The Senate Select committee on the National Broadband Network has decided to hold up to three more hearings to deal with issues raised by recently released draft exposure legislation.
Committee chair Ian MacDonald confirmed that the committee's scope had been broadened to include consideration of the exposure draft legislation for the National Broadband Network. Submissions on the matter can be handed in on until 30 March.
The committee will look into how the government plans to bring private investors into the company structure and will also try to gain some clarity on the issue of the NBN Co selling retail services. "We want to clarify the issue over whether the NBN is going to be a wholesale-only company," he said.
"The committee may well recommend in its final report that the draft [NBN legislation] be altered to make it clear that the NBN Co cannot be operated in a retail way," he said.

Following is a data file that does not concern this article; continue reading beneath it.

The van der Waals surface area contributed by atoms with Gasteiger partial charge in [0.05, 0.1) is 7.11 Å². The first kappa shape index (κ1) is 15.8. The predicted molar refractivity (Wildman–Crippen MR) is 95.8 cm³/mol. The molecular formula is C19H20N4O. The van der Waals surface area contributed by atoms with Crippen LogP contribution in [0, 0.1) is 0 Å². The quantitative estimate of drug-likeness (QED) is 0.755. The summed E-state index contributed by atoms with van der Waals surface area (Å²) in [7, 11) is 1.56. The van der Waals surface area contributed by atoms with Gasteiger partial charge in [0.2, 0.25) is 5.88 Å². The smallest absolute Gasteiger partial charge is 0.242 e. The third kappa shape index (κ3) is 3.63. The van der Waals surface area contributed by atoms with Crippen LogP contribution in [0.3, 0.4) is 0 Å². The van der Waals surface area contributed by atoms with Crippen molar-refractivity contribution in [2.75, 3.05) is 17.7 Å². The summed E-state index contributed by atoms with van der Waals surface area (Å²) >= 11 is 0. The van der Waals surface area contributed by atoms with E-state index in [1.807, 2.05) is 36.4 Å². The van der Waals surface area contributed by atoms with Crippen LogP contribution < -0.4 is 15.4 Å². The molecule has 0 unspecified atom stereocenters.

The committee reporting date may be moved back a few days from 30 April where it was moved last November so that the committee could deal with the implementation study which Communications Minister Stephen received on 5 March.
MacDonald thought it was unlikely the minister would release the implementation study, despite a move by Greens Senator Scott Ludlam to force its release yesterday. Ludlam demanded that Conroy table the study's report by 17 March; however, he too was not confident that Conroy would, which would leave the Senate in a deadlock over the issue.
MacDonald told ZDNet.com.au that if Conroy did not give the Senate Select committee the study, the committee would go after the Department of Broadband Communications and the Digital Economy. "If we get [no documents], then it will just be a one-day hearing where we go into it with the department," he said.